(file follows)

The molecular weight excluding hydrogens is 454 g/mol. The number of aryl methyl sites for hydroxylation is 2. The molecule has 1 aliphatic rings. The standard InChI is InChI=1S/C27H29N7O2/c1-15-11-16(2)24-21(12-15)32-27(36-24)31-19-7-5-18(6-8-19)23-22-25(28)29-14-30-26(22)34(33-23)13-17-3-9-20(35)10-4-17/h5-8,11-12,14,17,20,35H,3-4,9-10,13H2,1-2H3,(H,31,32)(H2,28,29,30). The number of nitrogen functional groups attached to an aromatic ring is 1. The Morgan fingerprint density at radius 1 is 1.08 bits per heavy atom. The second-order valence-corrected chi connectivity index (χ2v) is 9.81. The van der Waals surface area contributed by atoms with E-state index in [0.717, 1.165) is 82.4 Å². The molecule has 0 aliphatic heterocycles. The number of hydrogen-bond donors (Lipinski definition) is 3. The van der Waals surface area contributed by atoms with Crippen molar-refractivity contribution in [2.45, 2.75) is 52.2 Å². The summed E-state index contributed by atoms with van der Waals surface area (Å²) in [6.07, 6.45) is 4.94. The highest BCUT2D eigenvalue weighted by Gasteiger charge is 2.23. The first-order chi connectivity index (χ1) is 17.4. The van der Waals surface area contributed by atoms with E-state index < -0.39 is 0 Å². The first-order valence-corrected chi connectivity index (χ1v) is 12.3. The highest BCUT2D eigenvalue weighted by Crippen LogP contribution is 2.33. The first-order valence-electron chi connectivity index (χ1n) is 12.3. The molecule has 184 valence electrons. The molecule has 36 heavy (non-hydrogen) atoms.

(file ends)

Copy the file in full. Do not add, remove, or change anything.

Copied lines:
The molecular weight excluding hydrogens is 454 g/mol. The number of aryl methyl sites for hydroxylation is 2. The molecule has 1 aliphatic rings. The standard InChI is InChI=1S/C27H29N7O2/c1-15-11-16(2)24-21(12-15)32-27(36-24)31-19-7-5-18(6-8-19)23-22-25(28)29-14-30-26(22)34(33-23)13-17-3-9-20(35)10-4-17/h5-8,11-12,14,17,20,35H,3-4,9-10,13H2,1-2H3,(H,31,32)(H2,28,29,30). The number of nitrogen functional groups attached to an aromatic ring is 1. The Morgan fingerprint density at radius 1 is 1.08 bits per heavy atom. The second-order valence-corrected chi connectivity index (χ2v) is 9.81. The van der Waals surface area contributed by atoms with E-state index in [0.717, 1.165) is 82.4 Å². The molecule has 0 aliphatic heterocycles. The number of hydrogen-bond donors (Lipinski definition) is 3. The van der Waals surface area contributed by atoms with Crippen molar-refractivity contribution in [2.45, 2.75) is 52.2 Å². The summed E-state index contributed by atoms with van der Waals surface area (Å²) in [6.07, 6.45) is 4.94. The highest BCUT2D eigenvalue weighted by Gasteiger charge is 2.23. The first-order chi connectivity index (χ1) is 17.4. The van der Waals surface area contributed by atoms with E-state index < -0.39 is 0 Å². The first-order valence-corrected chi connectivity index (χ1v) is 12.3. The highest BCUT2D eigenvalue weighted by Crippen LogP contribution is 2.33. The first-order valence-electron chi connectivity index (χ1n) is 12.3. The molecule has 184 valence electrons. The molecule has 36 heavy (non-hydrogen) atoms.